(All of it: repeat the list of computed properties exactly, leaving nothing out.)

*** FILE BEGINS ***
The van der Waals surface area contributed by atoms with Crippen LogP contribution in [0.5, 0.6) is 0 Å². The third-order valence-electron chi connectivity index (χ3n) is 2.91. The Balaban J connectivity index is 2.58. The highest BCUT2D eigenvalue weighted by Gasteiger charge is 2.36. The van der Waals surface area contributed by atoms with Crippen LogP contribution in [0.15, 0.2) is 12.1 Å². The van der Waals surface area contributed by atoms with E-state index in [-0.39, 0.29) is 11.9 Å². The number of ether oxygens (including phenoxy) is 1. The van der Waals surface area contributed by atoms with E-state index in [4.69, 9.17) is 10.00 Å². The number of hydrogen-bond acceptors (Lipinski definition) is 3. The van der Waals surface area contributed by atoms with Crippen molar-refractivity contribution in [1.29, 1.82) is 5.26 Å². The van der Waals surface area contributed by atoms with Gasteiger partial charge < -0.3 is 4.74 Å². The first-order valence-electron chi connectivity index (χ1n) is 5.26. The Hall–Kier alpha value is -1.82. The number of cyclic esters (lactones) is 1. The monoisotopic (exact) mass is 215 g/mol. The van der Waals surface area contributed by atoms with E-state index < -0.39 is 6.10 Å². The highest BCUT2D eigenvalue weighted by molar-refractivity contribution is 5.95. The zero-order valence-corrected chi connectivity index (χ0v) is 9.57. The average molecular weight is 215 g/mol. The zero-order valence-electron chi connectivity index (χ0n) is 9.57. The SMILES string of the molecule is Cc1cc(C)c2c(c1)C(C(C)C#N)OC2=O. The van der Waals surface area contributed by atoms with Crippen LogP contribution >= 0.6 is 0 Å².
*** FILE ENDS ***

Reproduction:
The van der Waals surface area contributed by atoms with Crippen LogP contribution in [0.5, 0.6) is 0 Å². The third-order valence-electron chi connectivity index (χ3n) is 2.91. The Balaban J connectivity index is 2.58. The highest BCUT2D eigenvalue weighted by Gasteiger charge is 2.36. The van der Waals surface area contributed by atoms with Crippen LogP contribution in [0.15, 0.2) is 12.1 Å². The van der Waals surface area contributed by atoms with E-state index in [-0.39, 0.29) is 11.9 Å². The number of ether oxygens (including phenoxy) is 1. The van der Waals surface area contributed by atoms with E-state index in [4.69, 9.17) is 10.00 Å². The number of hydrogen-bond acceptors (Lipinski definition) is 3. The van der Waals surface area contributed by atoms with Crippen molar-refractivity contribution in [1.29, 1.82) is 5.26 Å². The van der Waals surface area contributed by atoms with Gasteiger partial charge < -0.3 is 4.74 Å². The first-order valence-electron chi connectivity index (χ1n) is 5.26. The Hall–Kier alpha value is -1.82. The number of cyclic esters (lactones) is 1. The monoisotopic (exact) mass is 215 g/mol. The van der Waals surface area contributed by atoms with E-state index < -0.39 is 6.10 Å². The highest BCUT2D eigenvalue weighted by molar-refractivity contribution is 5.95. The zero-order valence-corrected chi connectivity index (χ0v) is 9.57. The average molecular weight is 215 g/mol. The zero-order valence-electron chi connectivity index (χ0n) is 9.57. The SMILES string of the molecule is Cc1cc(C)c2c(c1)C(C(C)C#N)OC2=O. The van der Waals surface area contributed by atoms with Crippen LogP contribution >= 0.6 is 0 Å².